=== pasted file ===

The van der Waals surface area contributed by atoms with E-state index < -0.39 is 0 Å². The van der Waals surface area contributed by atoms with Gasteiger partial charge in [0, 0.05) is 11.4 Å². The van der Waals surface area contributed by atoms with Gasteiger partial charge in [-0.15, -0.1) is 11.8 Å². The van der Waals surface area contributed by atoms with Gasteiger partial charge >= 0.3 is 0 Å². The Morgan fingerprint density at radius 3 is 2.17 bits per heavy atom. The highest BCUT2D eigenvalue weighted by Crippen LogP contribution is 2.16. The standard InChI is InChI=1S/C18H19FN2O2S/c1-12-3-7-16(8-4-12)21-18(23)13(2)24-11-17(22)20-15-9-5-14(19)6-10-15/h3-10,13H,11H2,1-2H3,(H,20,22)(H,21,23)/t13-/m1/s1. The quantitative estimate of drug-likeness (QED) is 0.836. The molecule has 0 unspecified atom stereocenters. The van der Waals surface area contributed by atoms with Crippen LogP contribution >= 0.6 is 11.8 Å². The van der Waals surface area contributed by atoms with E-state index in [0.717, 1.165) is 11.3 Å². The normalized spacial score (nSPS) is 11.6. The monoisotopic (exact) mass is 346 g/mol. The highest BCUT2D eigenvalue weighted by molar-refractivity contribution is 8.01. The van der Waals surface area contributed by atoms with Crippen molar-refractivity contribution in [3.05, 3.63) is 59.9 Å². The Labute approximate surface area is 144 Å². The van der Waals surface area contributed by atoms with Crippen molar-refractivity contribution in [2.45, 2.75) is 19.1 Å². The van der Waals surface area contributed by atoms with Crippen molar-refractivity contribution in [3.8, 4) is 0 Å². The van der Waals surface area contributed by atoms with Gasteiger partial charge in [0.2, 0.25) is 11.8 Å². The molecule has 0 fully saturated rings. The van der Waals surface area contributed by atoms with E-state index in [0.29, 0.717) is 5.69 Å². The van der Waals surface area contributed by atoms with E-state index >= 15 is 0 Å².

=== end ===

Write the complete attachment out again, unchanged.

The van der Waals surface area contributed by atoms with E-state index < -0.39 is 0 Å². The van der Waals surface area contributed by atoms with Gasteiger partial charge in [0, 0.05) is 11.4 Å². The van der Waals surface area contributed by atoms with Gasteiger partial charge in [-0.15, -0.1) is 11.8 Å². The van der Waals surface area contributed by atoms with Gasteiger partial charge >= 0.3 is 0 Å². The Morgan fingerprint density at radius 3 is 2.17 bits per heavy atom. The highest BCUT2D eigenvalue weighted by Crippen LogP contribution is 2.16. The standard InChI is InChI=1S/C18H19FN2O2S/c1-12-3-7-16(8-4-12)21-18(23)13(2)24-11-17(22)20-15-9-5-14(19)6-10-15/h3-10,13H,11H2,1-2H3,(H,20,22)(H,21,23)/t13-/m1/s1. The quantitative estimate of drug-likeness (QED) is 0.836. The molecule has 0 unspecified atom stereocenters. The van der Waals surface area contributed by atoms with Crippen LogP contribution >= 0.6 is 11.8 Å². The van der Waals surface area contributed by atoms with E-state index in [0.717, 1.165) is 11.3 Å². The normalized spacial score (nSPS) is 11.6. The monoisotopic (exact) mass is 346 g/mol. The highest BCUT2D eigenvalue weighted by molar-refractivity contribution is 8.01. The van der Waals surface area contributed by atoms with Crippen molar-refractivity contribution in [3.05, 3.63) is 59.9 Å². The Labute approximate surface area is 144 Å². The van der Waals surface area contributed by atoms with Crippen molar-refractivity contribution in [2.45, 2.75) is 19.1 Å². The van der Waals surface area contributed by atoms with Crippen molar-refractivity contribution in [3.8, 4) is 0 Å². The van der Waals surface area contributed by atoms with Gasteiger partial charge in [0.2, 0.25) is 11.8 Å². The molecule has 0 fully saturated rings. The van der Waals surface area contributed by atoms with E-state index in [0.29, 0.717) is 5.69 Å². The van der Waals surface area contributed by atoms with E-state index >= 15 is 0 Å².